Ola, Uber get three days to shut down ride-sharing

Official says car-pooling violates law, but firms can apply to resume service

Ola, Uber get three days to shut down ride-sharing
Transport authorities on Monday gave app-based cab aggregators Ola and Uber three days to shut down ride-sharing but said they could resume the service after getting permission from the state government.

Transport Commissioner M K Aiyappa said Ola Share and uberPOOL, which involve picking up individual passengers from different locations and dropping them at the destination of their choice, violated the Motor Vehicles Act. “These operators work with contract carriage permit, which means they cannot pick up passengers from different locations. They agreed that the share service was illegal and sought three days to stop it,” he added.

The official, however, said that under 66.3J of the transport rules, a change could be made in the permit if it was in public interest. “We are not against the cab share service. If it is in the interest of people, let the companies approach us with a request. We will forward their case to the state government which will take a decision,” he said.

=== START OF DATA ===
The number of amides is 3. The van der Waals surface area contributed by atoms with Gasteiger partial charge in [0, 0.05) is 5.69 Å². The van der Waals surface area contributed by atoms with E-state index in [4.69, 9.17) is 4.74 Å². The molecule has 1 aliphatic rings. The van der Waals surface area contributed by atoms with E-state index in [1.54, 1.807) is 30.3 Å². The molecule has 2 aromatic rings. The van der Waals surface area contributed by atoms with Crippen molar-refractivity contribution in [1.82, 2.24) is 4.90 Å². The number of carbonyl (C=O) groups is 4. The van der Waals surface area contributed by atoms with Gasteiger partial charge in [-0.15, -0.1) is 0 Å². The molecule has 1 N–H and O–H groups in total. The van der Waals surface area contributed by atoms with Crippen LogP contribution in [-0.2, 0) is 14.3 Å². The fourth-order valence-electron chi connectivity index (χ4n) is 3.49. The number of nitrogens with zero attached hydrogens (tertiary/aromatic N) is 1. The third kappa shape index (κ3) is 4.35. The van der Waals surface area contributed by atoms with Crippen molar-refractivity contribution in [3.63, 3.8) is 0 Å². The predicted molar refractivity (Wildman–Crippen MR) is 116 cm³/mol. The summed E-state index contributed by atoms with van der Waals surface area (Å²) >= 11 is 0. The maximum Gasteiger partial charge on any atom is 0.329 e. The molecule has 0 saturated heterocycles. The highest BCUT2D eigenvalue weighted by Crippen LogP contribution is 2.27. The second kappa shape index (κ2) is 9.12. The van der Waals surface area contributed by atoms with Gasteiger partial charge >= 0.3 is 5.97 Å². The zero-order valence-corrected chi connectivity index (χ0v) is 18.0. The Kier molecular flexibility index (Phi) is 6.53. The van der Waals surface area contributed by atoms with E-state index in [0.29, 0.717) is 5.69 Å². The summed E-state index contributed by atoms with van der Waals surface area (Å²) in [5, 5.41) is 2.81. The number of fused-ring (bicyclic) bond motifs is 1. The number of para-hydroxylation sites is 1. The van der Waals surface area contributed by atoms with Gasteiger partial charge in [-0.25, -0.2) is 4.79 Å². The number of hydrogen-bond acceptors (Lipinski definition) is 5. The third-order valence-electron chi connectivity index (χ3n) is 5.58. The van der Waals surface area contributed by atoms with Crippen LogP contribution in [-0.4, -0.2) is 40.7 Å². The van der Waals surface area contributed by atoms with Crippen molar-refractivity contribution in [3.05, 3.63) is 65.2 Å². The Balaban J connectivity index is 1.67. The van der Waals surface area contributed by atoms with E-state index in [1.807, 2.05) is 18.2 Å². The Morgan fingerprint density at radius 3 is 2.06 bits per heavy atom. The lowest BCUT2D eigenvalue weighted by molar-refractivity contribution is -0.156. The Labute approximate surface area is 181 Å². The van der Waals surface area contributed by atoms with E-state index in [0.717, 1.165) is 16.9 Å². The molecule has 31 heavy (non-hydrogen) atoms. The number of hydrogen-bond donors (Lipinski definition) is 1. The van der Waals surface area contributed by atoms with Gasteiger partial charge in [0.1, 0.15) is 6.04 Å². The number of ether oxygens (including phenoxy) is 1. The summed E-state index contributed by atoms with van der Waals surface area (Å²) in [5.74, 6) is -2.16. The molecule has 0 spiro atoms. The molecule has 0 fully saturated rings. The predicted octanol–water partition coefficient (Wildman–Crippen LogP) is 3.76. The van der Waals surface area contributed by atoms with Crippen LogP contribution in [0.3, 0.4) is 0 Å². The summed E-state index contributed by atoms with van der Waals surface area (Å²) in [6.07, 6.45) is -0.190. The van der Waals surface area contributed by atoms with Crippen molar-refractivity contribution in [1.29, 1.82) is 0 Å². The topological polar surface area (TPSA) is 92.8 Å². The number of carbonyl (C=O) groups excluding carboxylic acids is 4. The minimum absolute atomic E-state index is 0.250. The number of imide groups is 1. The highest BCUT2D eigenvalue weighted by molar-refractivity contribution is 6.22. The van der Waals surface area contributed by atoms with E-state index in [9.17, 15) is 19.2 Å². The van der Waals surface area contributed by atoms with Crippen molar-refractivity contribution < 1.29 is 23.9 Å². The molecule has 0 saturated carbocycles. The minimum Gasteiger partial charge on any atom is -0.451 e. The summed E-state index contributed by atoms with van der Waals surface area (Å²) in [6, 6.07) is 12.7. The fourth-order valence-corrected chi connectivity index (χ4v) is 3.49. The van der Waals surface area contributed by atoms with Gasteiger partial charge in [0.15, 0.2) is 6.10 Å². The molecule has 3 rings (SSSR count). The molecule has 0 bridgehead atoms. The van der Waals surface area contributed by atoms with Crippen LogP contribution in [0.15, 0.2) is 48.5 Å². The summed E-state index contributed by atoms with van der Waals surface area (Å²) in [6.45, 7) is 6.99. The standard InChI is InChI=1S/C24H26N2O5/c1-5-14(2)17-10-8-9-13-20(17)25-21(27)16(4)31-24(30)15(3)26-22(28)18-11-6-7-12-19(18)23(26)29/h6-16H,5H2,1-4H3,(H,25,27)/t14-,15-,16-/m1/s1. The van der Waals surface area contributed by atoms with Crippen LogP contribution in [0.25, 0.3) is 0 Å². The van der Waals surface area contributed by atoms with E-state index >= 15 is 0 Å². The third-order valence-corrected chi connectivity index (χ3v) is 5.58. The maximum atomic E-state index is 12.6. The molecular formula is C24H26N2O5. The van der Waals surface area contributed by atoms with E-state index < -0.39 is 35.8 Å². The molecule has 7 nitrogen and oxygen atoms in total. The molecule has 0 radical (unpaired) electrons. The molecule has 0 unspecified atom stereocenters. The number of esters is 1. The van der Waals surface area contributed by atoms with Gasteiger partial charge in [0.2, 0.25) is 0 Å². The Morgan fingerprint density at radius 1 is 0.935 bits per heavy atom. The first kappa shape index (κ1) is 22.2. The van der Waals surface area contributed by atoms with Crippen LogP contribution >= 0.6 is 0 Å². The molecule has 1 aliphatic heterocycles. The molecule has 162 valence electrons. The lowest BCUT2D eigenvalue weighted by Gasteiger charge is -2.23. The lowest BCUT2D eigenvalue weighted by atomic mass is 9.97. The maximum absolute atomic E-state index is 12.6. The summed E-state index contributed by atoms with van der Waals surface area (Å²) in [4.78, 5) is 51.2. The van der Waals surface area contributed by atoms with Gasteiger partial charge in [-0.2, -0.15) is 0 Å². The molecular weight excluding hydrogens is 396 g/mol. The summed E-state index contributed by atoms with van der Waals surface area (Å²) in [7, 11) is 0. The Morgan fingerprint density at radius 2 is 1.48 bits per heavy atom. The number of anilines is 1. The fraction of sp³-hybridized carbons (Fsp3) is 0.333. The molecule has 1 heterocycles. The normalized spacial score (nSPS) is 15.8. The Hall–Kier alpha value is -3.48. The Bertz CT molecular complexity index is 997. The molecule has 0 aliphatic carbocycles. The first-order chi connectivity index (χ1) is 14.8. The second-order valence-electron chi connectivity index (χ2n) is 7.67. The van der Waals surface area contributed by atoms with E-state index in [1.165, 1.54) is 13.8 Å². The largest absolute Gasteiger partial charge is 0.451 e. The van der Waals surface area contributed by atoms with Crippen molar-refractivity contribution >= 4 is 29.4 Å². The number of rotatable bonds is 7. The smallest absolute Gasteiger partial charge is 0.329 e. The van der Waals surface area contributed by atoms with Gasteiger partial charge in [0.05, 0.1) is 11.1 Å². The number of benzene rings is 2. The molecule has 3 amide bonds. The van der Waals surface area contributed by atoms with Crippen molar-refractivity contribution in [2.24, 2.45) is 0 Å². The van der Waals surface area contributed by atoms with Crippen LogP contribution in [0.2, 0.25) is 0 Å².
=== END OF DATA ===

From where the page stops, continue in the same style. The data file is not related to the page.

When it was brought to his notice that the share service involves security issues, Aiyappa said the cab aggregators should first get permit for the feature and that the issue of security would be taken up later.

Transport Minister Ramalinga Reddy, however, told DH that the companies needed to prove that their service benefited the people. “It is the government’s job to serve the people. If there is any provision in law (allowing permission for stage carriage), we will consider their request,” he said.

The minister said the app-based cab aggregators followed the rule only when it was forced on them. “They have run the share service illegally for all these days. Now, they are being forced to approach us. Why can’t they take permit before starting such a service,” he said.

Ola and Uber drivers have said the cab sharing service lacked safety guidelines. “In case an individual assaults a woman passenger or robs a fellow rider, drivers will be held responsible. Why should we suffer for the mistake of a passenger,” asked Tanveer Pasha, leader of a drivers’ union.

When asked why the Transport Department had allowed the share services for months, the commissioner said they didn’t have any complaints or information in that regard. “Now, we have given three days. After that, we will crack down on cabs offering share services without permit,” he said.

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